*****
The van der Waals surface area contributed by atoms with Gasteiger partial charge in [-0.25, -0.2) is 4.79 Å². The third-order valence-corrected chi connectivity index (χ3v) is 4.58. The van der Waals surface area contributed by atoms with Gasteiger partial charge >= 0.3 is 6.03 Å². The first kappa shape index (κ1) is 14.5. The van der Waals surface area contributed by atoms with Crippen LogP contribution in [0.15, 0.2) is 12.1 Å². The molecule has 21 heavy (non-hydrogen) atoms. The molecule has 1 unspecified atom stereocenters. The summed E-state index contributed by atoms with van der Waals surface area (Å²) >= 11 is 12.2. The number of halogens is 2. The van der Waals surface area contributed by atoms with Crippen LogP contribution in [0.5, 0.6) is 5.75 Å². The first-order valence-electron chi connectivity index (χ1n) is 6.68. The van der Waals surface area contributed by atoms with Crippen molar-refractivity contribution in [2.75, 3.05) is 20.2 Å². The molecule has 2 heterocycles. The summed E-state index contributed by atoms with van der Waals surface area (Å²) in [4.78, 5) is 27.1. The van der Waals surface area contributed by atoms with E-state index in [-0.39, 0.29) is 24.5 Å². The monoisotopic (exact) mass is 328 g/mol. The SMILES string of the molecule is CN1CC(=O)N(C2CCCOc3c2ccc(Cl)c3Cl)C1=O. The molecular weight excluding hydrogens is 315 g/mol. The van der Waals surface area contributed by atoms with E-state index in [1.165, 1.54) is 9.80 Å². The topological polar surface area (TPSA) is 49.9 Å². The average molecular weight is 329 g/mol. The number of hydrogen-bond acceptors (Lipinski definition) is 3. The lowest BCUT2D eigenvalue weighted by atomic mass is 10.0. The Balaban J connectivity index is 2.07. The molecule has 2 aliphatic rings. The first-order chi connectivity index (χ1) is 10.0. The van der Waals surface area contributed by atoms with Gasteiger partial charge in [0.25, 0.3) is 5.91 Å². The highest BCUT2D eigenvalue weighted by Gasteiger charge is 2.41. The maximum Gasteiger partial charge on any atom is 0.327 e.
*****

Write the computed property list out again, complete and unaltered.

The van der Waals surface area contributed by atoms with Gasteiger partial charge in [-0.25, -0.2) is 4.79 Å². The third-order valence-corrected chi connectivity index (χ3v) is 4.58. The van der Waals surface area contributed by atoms with Gasteiger partial charge >= 0.3 is 6.03 Å². The first kappa shape index (κ1) is 14.5. The van der Waals surface area contributed by atoms with Crippen LogP contribution in [0.15, 0.2) is 12.1 Å². The molecule has 21 heavy (non-hydrogen) atoms. The molecule has 1 unspecified atom stereocenters. The summed E-state index contributed by atoms with van der Waals surface area (Å²) >= 11 is 12.2. The number of halogens is 2. The van der Waals surface area contributed by atoms with Crippen LogP contribution in [0.5, 0.6) is 5.75 Å². The first-order valence-electron chi connectivity index (χ1n) is 6.68. The van der Waals surface area contributed by atoms with Crippen molar-refractivity contribution in [2.75, 3.05) is 20.2 Å². The molecule has 2 heterocycles. The summed E-state index contributed by atoms with van der Waals surface area (Å²) in [4.78, 5) is 27.1. The van der Waals surface area contributed by atoms with E-state index in [-0.39, 0.29) is 24.5 Å². The monoisotopic (exact) mass is 328 g/mol. The SMILES string of the molecule is CN1CC(=O)N(C2CCCOc3c2ccc(Cl)c3Cl)C1=O. The molecular weight excluding hydrogens is 315 g/mol. The van der Waals surface area contributed by atoms with E-state index in [1.165, 1.54) is 9.80 Å². The topological polar surface area (TPSA) is 49.9 Å². The average molecular weight is 329 g/mol. The number of hydrogen-bond acceptors (Lipinski definition) is 3. The lowest BCUT2D eigenvalue weighted by atomic mass is 10.0. The Balaban J connectivity index is 2.07. The molecule has 2 aliphatic rings. The first-order chi connectivity index (χ1) is 10.0. The van der Waals surface area contributed by atoms with Gasteiger partial charge in [0.25, 0.3) is 5.91 Å². The highest BCUT2D eigenvalue weighted by Gasteiger charge is 2.41. The maximum Gasteiger partial charge on any atom is 0.327 e.